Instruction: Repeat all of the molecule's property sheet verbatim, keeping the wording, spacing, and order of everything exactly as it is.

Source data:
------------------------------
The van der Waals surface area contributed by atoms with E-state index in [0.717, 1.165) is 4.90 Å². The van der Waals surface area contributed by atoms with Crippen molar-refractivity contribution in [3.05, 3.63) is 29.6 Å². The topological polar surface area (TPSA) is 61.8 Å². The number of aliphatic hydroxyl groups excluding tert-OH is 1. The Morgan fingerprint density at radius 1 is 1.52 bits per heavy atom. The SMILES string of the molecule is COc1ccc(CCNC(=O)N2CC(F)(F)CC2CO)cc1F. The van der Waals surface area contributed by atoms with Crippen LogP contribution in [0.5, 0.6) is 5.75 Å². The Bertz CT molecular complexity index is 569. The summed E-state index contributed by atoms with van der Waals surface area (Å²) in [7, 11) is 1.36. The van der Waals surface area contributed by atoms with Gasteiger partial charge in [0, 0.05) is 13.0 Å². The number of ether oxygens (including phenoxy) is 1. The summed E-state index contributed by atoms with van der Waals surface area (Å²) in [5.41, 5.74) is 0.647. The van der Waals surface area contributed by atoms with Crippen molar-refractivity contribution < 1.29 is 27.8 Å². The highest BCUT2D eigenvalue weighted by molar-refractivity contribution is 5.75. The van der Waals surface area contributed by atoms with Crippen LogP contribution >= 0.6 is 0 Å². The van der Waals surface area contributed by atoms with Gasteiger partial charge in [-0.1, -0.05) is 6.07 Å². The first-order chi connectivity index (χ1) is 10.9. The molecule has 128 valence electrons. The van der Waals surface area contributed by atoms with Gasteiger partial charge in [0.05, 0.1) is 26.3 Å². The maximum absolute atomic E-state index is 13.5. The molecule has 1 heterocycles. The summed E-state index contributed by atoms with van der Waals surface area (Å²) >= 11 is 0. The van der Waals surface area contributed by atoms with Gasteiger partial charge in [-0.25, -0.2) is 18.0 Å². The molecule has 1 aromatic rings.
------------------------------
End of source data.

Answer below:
The van der Waals surface area contributed by atoms with E-state index in [0.717, 1.165) is 4.90 Å². The van der Waals surface area contributed by atoms with Crippen molar-refractivity contribution in [3.05, 3.63) is 29.6 Å². The topological polar surface area (TPSA) is 61.8 Å². The number of aliphatic hydroxyl groups excluding tert-OH is 1. The Morgan fingerprint density at radius 1 is 1.52 bits per heavy atom. The SMILES string of the molecule is COc1ccc(CCNC(=O)N2CC(F)(F)CC2CO)cc1F. The van der Waals surface area contributed by atoms with Crippen LogP contribution in [0.5, 0.6) is 5.75 Å². The Bertz CT molecular complexity index is 569. The summed E-state index contributed by atoms with van der Waals surface area (Å²) in [7, 11) is 1.36. The van der Waals surface area contributed by atoms with Gasteiger partial charge in [0, 0.05) is 13.0 Å². The number of ether oxygens (including phenoxy) is 1. The summed E-state index contributed by atoms with van der Waals surface area (Å²) in [5.41, 5.74) is 0.647. The van der Waals surface area contributed by atoms with Crippen molar-refractivity contribution < 1.29 is 27.8 Å². The highest BCUT2D eigenvalue weighted by molar-refractivity contribution is 5.75. The van der Waals surface area contributed by atoms with Crippen LogP contribution >= 0.6 is 0 Å². The van der Waals surface area contributed by atoms with Gasteiger partial charge in [-0.1, -0.05) is 6.07 Å². The first-order chi connectivity index (χ1) is 10.9. The molecule has 128 valence electrons. The van der Waals surface area contributed by atoms with Gasteiger partial charge in [0.05, 0.1) is 26.3 Å². The maximum absolute atomic E-state index is 13.5. The molecule has 1 heterocycles. The summed E-state index contributed by atoms with van der Waals surface area (Å²) >= 11 is 0. The van der Waals surface area contributed by atoms with Gasteiger partial charge in [-0.25, -0.2) is 18.0 Å². The molecule has 1 aromatic rings.